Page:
However, the crimes of the Khmer Rouge were too enormous to be ignored. They had to be addressed, but without opening up a historical can of worms. As a result, the formation of the Extraordinary Chambers of the Courts of Cambodia (ECCC) has been a lengthy and tortuous process aimed at protecting the interests of all countries involved.
The first trial, which concluded last July, resulted in the conviction of Kaing Guek Eav, also known as Duch, who was in charge of the notorious S-21 prison in Phnom Penh where 12,272 people were murdered. Duch, a relatively low-level Khmer Rouge functionary, cooperated with the ECCC proceedings, admitted his crimes, expressed remorse and based his defence on the fact that he was obeying orders.
Duch’s case was designed to prepare the ground for the current trial, formally known as “Case Number 2.” It is likely to be far more complex, not least because the defendants have denied the charges.
The prosecution alleges that the four defendants, along with Khmer Rouge leader Pol Pot, who died in 1998, were responsible for bloody purges and forcing the urban population into the countryside. The Documentation Centre of Cambodia estimates that some two million people were executed and another million died from starvation, overwork and disease.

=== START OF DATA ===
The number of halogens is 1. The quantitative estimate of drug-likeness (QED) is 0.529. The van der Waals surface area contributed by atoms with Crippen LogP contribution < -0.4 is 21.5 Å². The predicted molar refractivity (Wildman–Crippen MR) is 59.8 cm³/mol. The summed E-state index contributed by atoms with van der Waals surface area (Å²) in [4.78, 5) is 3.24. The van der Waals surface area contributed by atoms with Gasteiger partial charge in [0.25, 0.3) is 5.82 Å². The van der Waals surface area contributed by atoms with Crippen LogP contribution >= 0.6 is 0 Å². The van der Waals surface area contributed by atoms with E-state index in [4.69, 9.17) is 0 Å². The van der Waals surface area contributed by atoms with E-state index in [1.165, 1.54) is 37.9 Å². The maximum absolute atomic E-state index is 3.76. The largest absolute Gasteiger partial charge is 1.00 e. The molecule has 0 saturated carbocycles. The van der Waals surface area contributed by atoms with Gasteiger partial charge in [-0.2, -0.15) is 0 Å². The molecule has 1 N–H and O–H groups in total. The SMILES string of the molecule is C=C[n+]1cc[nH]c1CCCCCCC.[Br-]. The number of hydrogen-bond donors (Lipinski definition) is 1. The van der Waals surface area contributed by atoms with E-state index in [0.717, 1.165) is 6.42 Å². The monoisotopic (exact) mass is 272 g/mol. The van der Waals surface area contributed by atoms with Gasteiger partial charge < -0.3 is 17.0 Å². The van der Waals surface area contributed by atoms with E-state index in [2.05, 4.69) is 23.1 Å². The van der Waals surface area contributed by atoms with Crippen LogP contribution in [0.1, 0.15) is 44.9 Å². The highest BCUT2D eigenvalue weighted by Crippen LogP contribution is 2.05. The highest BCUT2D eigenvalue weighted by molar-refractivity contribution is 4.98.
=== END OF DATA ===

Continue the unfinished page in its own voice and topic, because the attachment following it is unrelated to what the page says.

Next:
The prosecution claims to have ample evidence of communications between the Khmer Rouge government and the killers in the countryside. It alleges that by virtue of their leadership positions the accused are guilty of a “joint criminal enterprise.” The four have, however, pleaded not guilty and might well try to implicate others in the crimes.
Commenting on the opening session, the New York Times noted: “The trial is confined to the years of Khmer Rouge rule, with minimal reference to historical context, and the defence lawyers’ demands to broaden testimony appeared to be a foretaste of vigorous legal wrangling that is expected to last for years.”
On the first day in court, defence lawyer Michiel Pestman told the five-judge panel that a fair trial was not possible. Pestman addressed the court after his client, 84-year-old Nuon Chea, was allowed to leave the court room to watch the trial from his cell.
“Our main objections”, Pestman told the court, “were against the judicial investigation carried out by the investigative judges that was so unfair and so harmful to the rights of our client, Nuon Chea, that we think these proceedings should be terminated.”